Flash Fiction: Short Pajama Shorts

Friday, October 16, 2015

via pinterest


Here is the promised bit of flash fiction from last week's endeavors! I'm experimenting writing from a male perspective as a bit of unofficial research for my next novel, so why not share a piece of it with you all? Enjoy xx. 

Short pajama shorts that were too wide. Her hips slid left to right rhythmically as she walked. The sound of bare feet gently thumping the hard wood could be heard from the kitchen.
Early mornings always left a haze of fog surrounding that old house, and through that cloudy filter the only sunlight that came in was softened, more gentle. Her nails were long and sharpened to points, opaque sky blue and tapping something on the side of her leg. There was something in her that was like music, always moving, never still, a repeated pattern that, when finished, turned back on itself and did the whole thing over again for the sheer enjoyment of it.

Plunk.

I remember what it was like to see her sit down at that computer, and even as I can see it vividly I cannot describe it. It was almost as if she dared you to get her up again. She had arrived at her dominion and she owned that chair just as much as anything else she touched, because when she touched something she took whole possession of it. It became her; it complimented her; it bent to her will. The old, ugly laptop opened again – the magic happened when the laptop opened, they had told me, and I watched closer as her fingers began to stroke the keys, first slowly and then a little faster, until she was writing with a fury. But it wasn’t steady. She would run on for a few minutes, pounding at the board (yet always with that nonchalance on her face) and then stop, abrupt, and it could be another ten minutes before she began to tap it again.
How can you describe a woman without looking at her face? But her eyes were shielded, and I could not get past the outer protection, nor the falsely pleasant expression that surfaced when she smiled at me. I knew that much of her, at least, to understand she was not generally pleased to be watched at her work – and who would like it, I wonder, being observed as a caged animal as though she were on display? “The Caged Writer, viewed here in her Natural Habitat.” No, I reckon I didn’t like it either.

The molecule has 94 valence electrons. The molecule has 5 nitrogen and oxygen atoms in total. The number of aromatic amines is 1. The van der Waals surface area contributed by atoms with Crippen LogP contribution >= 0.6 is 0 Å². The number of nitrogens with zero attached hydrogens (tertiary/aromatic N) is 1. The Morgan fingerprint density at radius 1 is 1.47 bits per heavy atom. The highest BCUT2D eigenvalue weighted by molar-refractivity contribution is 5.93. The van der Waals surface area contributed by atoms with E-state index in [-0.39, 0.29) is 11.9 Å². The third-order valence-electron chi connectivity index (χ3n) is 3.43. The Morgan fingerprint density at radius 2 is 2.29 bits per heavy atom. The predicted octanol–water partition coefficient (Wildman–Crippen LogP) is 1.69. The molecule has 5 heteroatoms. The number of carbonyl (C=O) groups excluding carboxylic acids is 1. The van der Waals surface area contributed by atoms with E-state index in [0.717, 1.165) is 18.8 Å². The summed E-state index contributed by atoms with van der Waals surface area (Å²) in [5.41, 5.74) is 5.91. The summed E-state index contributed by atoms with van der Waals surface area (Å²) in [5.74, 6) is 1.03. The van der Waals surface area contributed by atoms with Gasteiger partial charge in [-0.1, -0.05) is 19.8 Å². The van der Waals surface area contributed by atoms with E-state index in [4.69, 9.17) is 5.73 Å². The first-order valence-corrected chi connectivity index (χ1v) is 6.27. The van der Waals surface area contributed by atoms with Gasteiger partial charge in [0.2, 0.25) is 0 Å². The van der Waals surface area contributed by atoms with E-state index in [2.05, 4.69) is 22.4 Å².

“So,” I began, not wanting to interrupt that flow of words that I knew was uncertain in its consistency.
“So,” she responded. Her accent was clearly Northern.  She was clearly not giving me the time of day. A grin crept up my jaw, however, because I knew this game and I liked the chase. I leaned back in the high-back chair, my arms folding across my chest. The pen and paper could wait, but my mind could not.
“It’s foggy this morning.”
“It’s always foggy in Ireland in the morning. Or at least, in Portadown.”
“It is less foggy in Belfast.”
“Is it?”
“You’ve never been?” I knew full well that she had. But there were rumors, too.
“Are you going to let me write then?”
“Nope, sorry, I’ve got to write as well you see. And, pardon, I’ve got to get my information in order to do that.”
She muttered something about journalism and “real writing”, but I knew I was winning this one.
“Right then, Mr. Reporter: what is it you want to know about me?”
“You’re only the most popular, not to mention youngest authoress in Northern Ireland. I’m interviewing you for-”
“Yep, heard that bit. You have anything else, then, or are we going to go on repeating ourselves like a banjaxed record?”
“Has brilliant puss-face,” I wrote, verbalizing as I did.
“Oi! You can’t write that about me!”
“Anything else, Ms. Puss, or are we going to go on repeating ourselves like a banjaxed record?”

Silence.
Her eyes were like slits, but I could tell she was pleased with my speed. I knew this game and I liked this chase - and she was brilliant at outdistancing average men, but I didn't count myself among them either.

"Would you like to know about Belfast?" she bent spectacularly.
"I'd love to."

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